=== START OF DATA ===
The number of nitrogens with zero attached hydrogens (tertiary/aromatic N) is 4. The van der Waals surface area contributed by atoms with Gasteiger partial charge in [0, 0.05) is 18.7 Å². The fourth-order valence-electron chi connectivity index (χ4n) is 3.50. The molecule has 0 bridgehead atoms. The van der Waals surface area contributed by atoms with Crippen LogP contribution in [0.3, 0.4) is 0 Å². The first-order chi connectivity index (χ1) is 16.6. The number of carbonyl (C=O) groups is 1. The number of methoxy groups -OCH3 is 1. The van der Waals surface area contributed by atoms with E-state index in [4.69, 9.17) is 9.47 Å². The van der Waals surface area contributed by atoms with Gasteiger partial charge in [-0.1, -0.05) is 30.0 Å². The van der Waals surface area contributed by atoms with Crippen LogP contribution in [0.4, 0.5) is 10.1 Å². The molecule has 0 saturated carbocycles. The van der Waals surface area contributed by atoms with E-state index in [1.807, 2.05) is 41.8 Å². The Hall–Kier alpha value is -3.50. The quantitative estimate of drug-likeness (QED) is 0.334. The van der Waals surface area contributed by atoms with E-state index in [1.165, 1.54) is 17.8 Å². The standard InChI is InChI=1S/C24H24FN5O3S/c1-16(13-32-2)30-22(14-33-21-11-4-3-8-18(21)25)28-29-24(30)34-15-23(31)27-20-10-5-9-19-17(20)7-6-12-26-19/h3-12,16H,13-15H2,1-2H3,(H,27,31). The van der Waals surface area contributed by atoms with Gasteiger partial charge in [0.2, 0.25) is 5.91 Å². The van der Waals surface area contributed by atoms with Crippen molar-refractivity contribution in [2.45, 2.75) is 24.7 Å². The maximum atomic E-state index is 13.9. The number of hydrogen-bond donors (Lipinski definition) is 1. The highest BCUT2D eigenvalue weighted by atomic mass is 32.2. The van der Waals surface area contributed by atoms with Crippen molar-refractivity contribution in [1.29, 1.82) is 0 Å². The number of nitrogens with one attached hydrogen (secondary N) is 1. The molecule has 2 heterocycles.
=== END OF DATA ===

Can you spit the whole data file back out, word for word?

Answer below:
The number of nitrogens with zero attached hydrogens (tertiary/aromatic N) is 4. The van der Waals surface area contributed by atoms with Gasteiger partial charge in [0, 0.05) is 18.7 Å². The fourth-order valence-electron chi connectivity index (χ4n) is 3.50. The molecule has 0 bridgehead atoms. The van der Waals surface area contributed by atoms with Crippen LogP contribution in [0.3, 0.4) is 0 Å². The first-order chi connectivity index (χ1) is 16.6. The number of carbonyl (C=O) groups is 1. The number of methoxy groups -OCH3 is 1. The van der Waals surface area contributed by atoms with E-state index in [4.69, 9.17) is 9.47 Å². The van der Waals surface area contributed by atoms with Gasteiger partial charge in [-0.1, -0.05) is 30.0 Å². The van der Waals surface area contributed by atoms with Crippen LogP contribution in [0.4, 0.5) is 10.1 Å². The molecule has 0 saturated carbocycles. The van der Waals surface area contributed by atoms with E-state index in [1.807, 2.05) is 41.8 Å². The Hall–Kier alpha value is -3.50. The quantitative estimate of drug-likeness (QED) is 0.334. The van der Waals surface area contributed by atoms with E-state index in [1.165, 1.54) is 17.8 Å². The standard InChI is InChI=1S/C24H24FN5O3S/c1-16(13-32-2)30-22(14-33-21-11-4-3-8-18(21)25)28-29-24(30)34-15-23(31)27-20-10-5-9-19-17(20)7-6-12-26-19/h3-12,16H,13-15H2,1-2H3,(H,27,31). The van der Waals surface area contributed by atoms with Gasteiger partial charge in [0.2, 0.25) is 5.91 Å². The van der Waals surface area contributed by atoms with Crippen molar-refractivity contribution in [2.45, 2.75) is 24.7 Å². The maximum atomic E-state index is 13.9. The number of hydrogen-bond donors (Lipinski definition) is 1. The highest BCUT2D eigenvalue weighted by atomic mass is 32.2. The van der Waals surface area contributed by atoms with Crippen molar-refractivity contribution in [1.29, 1.82) is 0 Å². The number of nitrogens with one attached hydrogen (secondary N) is 1. The molecule has 2 heterocycles.